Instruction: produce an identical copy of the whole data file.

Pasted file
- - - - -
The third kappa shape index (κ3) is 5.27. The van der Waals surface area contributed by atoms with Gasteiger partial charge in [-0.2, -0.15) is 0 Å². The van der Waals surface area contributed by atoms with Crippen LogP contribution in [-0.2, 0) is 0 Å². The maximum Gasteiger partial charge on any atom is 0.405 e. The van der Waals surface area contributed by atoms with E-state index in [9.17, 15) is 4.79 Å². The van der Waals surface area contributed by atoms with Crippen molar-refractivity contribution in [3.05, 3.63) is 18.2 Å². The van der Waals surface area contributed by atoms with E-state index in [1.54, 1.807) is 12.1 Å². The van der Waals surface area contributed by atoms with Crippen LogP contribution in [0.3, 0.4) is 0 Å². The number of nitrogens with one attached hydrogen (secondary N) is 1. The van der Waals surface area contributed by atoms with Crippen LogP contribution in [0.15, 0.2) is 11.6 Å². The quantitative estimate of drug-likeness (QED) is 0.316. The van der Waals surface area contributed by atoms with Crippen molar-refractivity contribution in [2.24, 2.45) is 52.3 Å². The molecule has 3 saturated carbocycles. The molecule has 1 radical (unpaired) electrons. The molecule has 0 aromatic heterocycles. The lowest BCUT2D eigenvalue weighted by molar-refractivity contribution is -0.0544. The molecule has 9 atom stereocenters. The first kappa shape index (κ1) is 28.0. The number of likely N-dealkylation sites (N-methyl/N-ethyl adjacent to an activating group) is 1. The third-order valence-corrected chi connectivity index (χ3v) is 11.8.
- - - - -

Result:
The third kappa shape index (κ3) is 5.27. The van der Waals surface area contributed by atoms with Gasteiger partial charge in [-0.2, -0.15) is 0 Å². The van der Waals surface area contributed by atoms with Crippen LogP contribution in [-0.2, 0) is 0 Å². The maximum Gasteiger partial charge on any atom is 0.405 e. The van der Waals surface area contributed by atoms with E-state index in [9.17, 15) is 4.79 Å². The van der Waals surface area contributed by atoms with Crippen molar-refractivity contribution in [3.05, 3.63) is 18.2 Å². The van der Waals surface area contributed by atoms with E-state index in [1.54, 1.807) is 12.1 Å². The van der Waals surface area contributed by atoms with Crippen LogP contribution in [0.3, 0.4) is 0 Å². The number of nitrogens with one attached hydrogen (secondary N) is 1. The van der Waals surface area contributed by atoms with Crippen LogP contribution in [0.15, 0.2) is 11.6 Å². The quantitative estimate of drug-likeness (QED) is 0.316. The van der Waals surface area contributed by atoms with Crippen molar-refractivity contribution in [2.24, 2.45) is 52.3 Å². The molecule has 3 saturated carbocycles. The molecule has 1 radical (unpaired) electrons. The molecule has 0 aromatic heterocycles. The lowest BCUT2D eigenvalue weighted by molar-refractivity contribution is -0.0544. The molecule has 9 atom stereocenters. The first kappa shape index (κ1) is 28.0. The number of likely N-dealkylation sites (N-methyl/N-ethyl adjacent to an activating group) is 1. The third-order valence-corrected chi connectivity index (χ3v) is 11.8.